The Wisconsin loss will shadow the Democrats for weeks. It was a:
- Major loss for the local and national Democratic Party and its message of social equality through government unions.
- Major loss for unions in the only segment of the economy where they have grown – government
solidify their support from the White (non-government) working
- Obama did not lose, but he won the state by 14 points in 2008, and now is ahead by only 7. Substantial, but close enough to let the Republicans at least dream of an upset. (If Democrats claim Arizona is in play, so is Wisconsin.)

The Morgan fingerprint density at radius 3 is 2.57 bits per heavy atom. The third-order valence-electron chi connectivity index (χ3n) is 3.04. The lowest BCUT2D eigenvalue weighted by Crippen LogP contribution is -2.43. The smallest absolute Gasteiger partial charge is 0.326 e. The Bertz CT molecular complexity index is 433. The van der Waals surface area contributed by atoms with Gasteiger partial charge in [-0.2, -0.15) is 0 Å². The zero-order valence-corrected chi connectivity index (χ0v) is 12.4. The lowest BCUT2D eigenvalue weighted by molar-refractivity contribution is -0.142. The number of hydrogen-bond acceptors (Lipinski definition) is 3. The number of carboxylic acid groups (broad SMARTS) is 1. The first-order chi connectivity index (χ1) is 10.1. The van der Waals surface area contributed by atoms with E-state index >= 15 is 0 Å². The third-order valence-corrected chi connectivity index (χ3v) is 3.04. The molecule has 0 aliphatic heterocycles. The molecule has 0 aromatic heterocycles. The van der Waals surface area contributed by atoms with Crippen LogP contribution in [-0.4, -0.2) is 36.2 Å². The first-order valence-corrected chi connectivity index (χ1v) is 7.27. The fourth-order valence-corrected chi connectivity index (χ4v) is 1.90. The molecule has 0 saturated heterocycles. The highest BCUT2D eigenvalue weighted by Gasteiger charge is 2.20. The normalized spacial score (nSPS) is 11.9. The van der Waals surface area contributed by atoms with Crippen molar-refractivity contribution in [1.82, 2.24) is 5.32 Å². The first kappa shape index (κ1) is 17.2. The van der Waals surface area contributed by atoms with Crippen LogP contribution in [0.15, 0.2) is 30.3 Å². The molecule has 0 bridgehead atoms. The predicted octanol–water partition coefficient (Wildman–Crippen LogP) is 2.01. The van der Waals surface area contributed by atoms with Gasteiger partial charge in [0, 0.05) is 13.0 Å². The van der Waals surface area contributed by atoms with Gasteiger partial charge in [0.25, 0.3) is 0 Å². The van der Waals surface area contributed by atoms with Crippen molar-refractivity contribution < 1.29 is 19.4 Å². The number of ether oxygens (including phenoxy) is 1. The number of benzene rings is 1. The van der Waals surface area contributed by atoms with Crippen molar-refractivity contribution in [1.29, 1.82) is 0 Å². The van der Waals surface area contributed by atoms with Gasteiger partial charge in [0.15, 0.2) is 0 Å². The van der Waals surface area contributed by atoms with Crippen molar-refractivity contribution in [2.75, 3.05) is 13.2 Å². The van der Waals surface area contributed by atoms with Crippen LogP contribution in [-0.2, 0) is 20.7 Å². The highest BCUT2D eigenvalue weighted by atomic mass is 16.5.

provide support. Many unions and Democratic leaders will
resent the Chicago campaign leadership’s calculations.
And although Governor Walker is unlikely to be the vice president, he is now a party superstar and will be treated as such in Tampa.
See Ralph Hallow’s analyses in The Washington Times, 5-5-12:
“One unknown in the political equation is whether Mr. Romney is enough of a risk-taker to go for someone seen as a hero to the party base but who inspires intense negative passions in the opposition.
‘I believe Romney goes with the safest and most comfortable vice president,’ said Denver-based pollster Floyd Ciruli.”Also see The Weekly Standard: Morning Jay: Why Wisconsin Matters